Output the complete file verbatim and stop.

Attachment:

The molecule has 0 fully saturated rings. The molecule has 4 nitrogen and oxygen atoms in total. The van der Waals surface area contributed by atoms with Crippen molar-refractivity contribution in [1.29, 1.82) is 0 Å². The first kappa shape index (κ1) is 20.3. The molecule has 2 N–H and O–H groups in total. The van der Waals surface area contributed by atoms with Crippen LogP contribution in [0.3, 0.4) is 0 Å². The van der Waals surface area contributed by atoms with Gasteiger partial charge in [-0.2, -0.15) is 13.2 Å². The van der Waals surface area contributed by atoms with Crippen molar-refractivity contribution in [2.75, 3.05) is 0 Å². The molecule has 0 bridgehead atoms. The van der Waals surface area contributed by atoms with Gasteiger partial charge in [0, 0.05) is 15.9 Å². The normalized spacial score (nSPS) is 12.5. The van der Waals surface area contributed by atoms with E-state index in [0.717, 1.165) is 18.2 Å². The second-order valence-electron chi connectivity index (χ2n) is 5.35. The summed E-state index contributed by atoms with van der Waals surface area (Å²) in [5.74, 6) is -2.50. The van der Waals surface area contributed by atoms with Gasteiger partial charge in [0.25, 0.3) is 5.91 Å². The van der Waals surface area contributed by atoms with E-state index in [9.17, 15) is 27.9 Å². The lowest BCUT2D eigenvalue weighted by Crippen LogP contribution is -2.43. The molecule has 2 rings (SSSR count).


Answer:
The molecule has 0 fully saturated rings. The molecule has 4 nitrogen and oxygen atoms in total. The van der Waals surface area contributed by atoms with Crippen molar-refractivity contribution in [1.29, 1.82) is 0 Å². The first kappa shape index (κ1) is 20.3. The molecule has 2 N–H and O–H groups in total. The van der Waals surface area contributed by atoms with Crippen LogP contribution in [0.3, 0.4) is 0 Å². The van der Waals surface area contributed by atoms with Gasteiger partial charge in [-0.2, -0.15) is 13.2 Å². The van der Waals surface area contributed by atoms with Crippen molar-refractivity contribution in [2.75, 3.05) is 0 Å². The molecule has 0 bridgehead atoms. The van der Waals surface area contributed by atoms with Gasteiger partial charge in [0, 0.05) is 15.9 Å². The normalized spacial score (nSPS) is 12.5. The van der Waals surface area contributed by atoms with E-state index in [0.717, 1.165) is 18.2 Å². The second-order valence-electron chi connectivity index (χ2n) is 5.35. The summed E-state index contributed by atoms with van der Waals surface area (Å²) in [5.74, 6) is -2.50. The van der Waals surface area contributed by atoms with Gasteiger partial charge in [0.25, 0.3) is 5.91 Å². The van der Waals surface area contributed by atoms with E-state index in [9.17, 15) is 27.9 Å². The lowest BCUT2D eigenvalue weighted by Crippen LogP contribution is -2.43. The molecule has 2 rings (SSSR count).